In the tantric tradition everything hinges on the polarity between the divine masculine, awareness and consciousness and the divine feminine, energy and life force. Everywhere we look we see this polarity between the outward and inward movement, the tension between the two. This is reflected in the Taoist tradition and we see it in pagan religions too. But how does this come across in a Christian context?

It seems that the Christian faith has for millennia tried to hide or deny the divine feminine either overtly or covertly. The whole idea of monotheism is that there is only one divine source (this monotheistic idea is also mirrored in the taoist, buddhist and hindu traditions as the source of this polarised duality). Duality simply isn’t part of the Christian equation. And yet it is there hidden in plain sight.

Already in the first book of the Judeo-Christian scriptures: Genesis, we can sense the presence of a duality as the ultimate consciousness is present above the deep waters (Mayim) and how the creator draws the substance of creation out of the depths in evocative theoerotic language.

The scriptures keep interchanging the divine masculine and feminine in reference to the divine. Starting with El-Shaddai the name of god that is translated as the almighty but scholars say that the name may also mean “God, the one with the large breasts” atom,opting to draw the picture of god as the one who weens and nurtures us. In the beautiful Swedish hymn, Lina Sandell describes god as “him that carries for me a mothers heart”.

One of the most used adjectives for god is the compassionate god which in the original language means god that cares for us like one carried in gods womb. Or to use Marcus Borgs phrase, the wombishness of god.

When god’s glory is described in the Jewish scriptures the term is shekina, which is another feminine attribute. Not to mention the wisdom of god chokmah or the Greek equivalent from the septuagint, Sophia. A name that is later alluded to Jesus in the first stanzas of John’s cosmic opening of his gospel.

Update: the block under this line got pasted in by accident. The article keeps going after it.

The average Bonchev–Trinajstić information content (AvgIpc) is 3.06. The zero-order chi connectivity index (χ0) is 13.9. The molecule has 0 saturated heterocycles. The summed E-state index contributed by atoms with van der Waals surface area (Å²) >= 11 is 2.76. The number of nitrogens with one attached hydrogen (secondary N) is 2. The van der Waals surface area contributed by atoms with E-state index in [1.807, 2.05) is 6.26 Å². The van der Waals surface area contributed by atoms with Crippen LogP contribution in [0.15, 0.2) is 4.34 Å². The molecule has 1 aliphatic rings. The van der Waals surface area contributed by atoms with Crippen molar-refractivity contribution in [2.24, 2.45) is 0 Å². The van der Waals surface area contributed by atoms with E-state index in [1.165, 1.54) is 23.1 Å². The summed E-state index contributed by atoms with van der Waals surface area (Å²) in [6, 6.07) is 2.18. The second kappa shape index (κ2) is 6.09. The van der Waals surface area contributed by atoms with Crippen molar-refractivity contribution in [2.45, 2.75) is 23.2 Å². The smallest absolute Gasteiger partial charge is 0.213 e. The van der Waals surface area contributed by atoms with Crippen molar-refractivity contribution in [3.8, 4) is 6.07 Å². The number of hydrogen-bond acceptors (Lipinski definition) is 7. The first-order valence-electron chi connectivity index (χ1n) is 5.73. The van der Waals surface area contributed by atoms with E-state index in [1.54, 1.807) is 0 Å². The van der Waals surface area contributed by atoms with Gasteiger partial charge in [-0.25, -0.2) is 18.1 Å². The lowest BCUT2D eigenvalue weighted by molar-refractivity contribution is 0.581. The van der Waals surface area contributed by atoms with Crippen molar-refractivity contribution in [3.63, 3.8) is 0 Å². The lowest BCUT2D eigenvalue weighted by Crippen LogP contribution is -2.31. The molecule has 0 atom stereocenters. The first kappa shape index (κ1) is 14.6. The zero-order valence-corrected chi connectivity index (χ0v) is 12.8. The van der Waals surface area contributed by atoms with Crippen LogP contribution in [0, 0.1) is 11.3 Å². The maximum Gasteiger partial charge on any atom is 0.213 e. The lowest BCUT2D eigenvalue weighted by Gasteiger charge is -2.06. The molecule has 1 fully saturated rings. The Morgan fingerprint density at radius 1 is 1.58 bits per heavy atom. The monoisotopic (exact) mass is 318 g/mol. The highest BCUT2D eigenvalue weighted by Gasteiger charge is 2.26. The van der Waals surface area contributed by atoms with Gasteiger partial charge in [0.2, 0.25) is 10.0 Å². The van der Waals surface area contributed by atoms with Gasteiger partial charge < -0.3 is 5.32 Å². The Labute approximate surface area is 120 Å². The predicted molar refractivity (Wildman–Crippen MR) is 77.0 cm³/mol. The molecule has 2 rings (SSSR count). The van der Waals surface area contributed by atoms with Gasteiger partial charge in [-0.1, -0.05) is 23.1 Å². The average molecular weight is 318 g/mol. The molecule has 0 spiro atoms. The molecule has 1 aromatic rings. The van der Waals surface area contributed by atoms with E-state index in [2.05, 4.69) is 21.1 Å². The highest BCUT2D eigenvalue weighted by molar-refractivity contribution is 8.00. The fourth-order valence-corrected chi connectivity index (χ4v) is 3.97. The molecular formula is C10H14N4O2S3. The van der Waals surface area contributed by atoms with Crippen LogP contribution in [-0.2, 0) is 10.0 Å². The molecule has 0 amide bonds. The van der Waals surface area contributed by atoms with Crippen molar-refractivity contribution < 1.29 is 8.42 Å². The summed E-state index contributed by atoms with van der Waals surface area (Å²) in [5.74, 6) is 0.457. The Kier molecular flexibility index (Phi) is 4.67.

Back in genesis, the feminine is called ezer kanegdo, which has been translated with the english term “helpmeet” which quickly leads us down the chauvinistic picture of women as secretaries who’s only skill is making coffee or typing memos. However the term ezer is more akin to life saver and is used as an attribute of god in the rest of the scriptures. Ever really means power or energy, so according to the biblical narrative the feminine is the power of god.

Tying these bits together we see a picture emerging of the divine feminine, the glory of god, the wisdom of god, the power of god. Which is very close to the tantric notion of shakti. The Catholic church tried to narrow the divine feminine down to the Madonna, the mother of god. In the Lutheran tradition even this image was erased and the holy spirit was neutered leaving only the overt image of the masculine of the divine for the church to worship. Underneath the male language, underneath the deliberate attempt of the patriarchs to subdue, tame and erase the divine feminine from the faith, underneath lies the bubbling strength of the waters, the undulating spirit that never rests and always transforms, that saturates our world with life-giving force and nurturing love. Try as we might to make god masculine the feminine was always there always under the surface.

As I hinted at in my last blog post about the divine masculine I think that while we overtly paint god as a man, covertly we have ascribed god all the mature feminine qualities. The ones still holding on to the masculine image have been left behind stuck with the immature masculine image of a vengeful, capricious deity not really worthy of worship. or as my friend Josh wrote in a resent blog post:

if we read it plainly and literally, that God is not omniscient, he is petty and childish, makes frequent mistakes, doesn’t care about women and is (and I can say this because I don’t actually believe the god I am describing here actually exists) a total idiot. The god revealed by a literalist reading of scripture is a clown; virtually useless and vastly irresponsible. He is a cosmic Mr Bean; tragically self-centred, and, actually, not a very nice person. Yes, he’s quite funny to watch as he makes his catastrophic mistakes (for example, trying to match Adam with and antelope for a life partner) but, in reality, you wouldn’t want anything to do with someone that fickle and stupid. To reduce the one true, almighty, all powerful, loving God to the level required of him in a literalist reading of the Bible is blasphemous and idolatrous.

When we stick to the surface image painted by the patriarchy and bible redactors we are left to this “cosmic Mr Bean”. But if we dare to scrape the surface we find the depths of the Mayim, the Tehomic waters of chaotic, virile, life giving, life force. In the beautiful dance of the trinity we see the divine masculine and the divine feminine in constant motion, in a evocative dance of sacred union. When we erase or deny, the sacred feminine we also lose the truly sacred masculine and we are left with a caricature that will generate division instead of unity; Caricature instead of the divine source of love in which image we are created.

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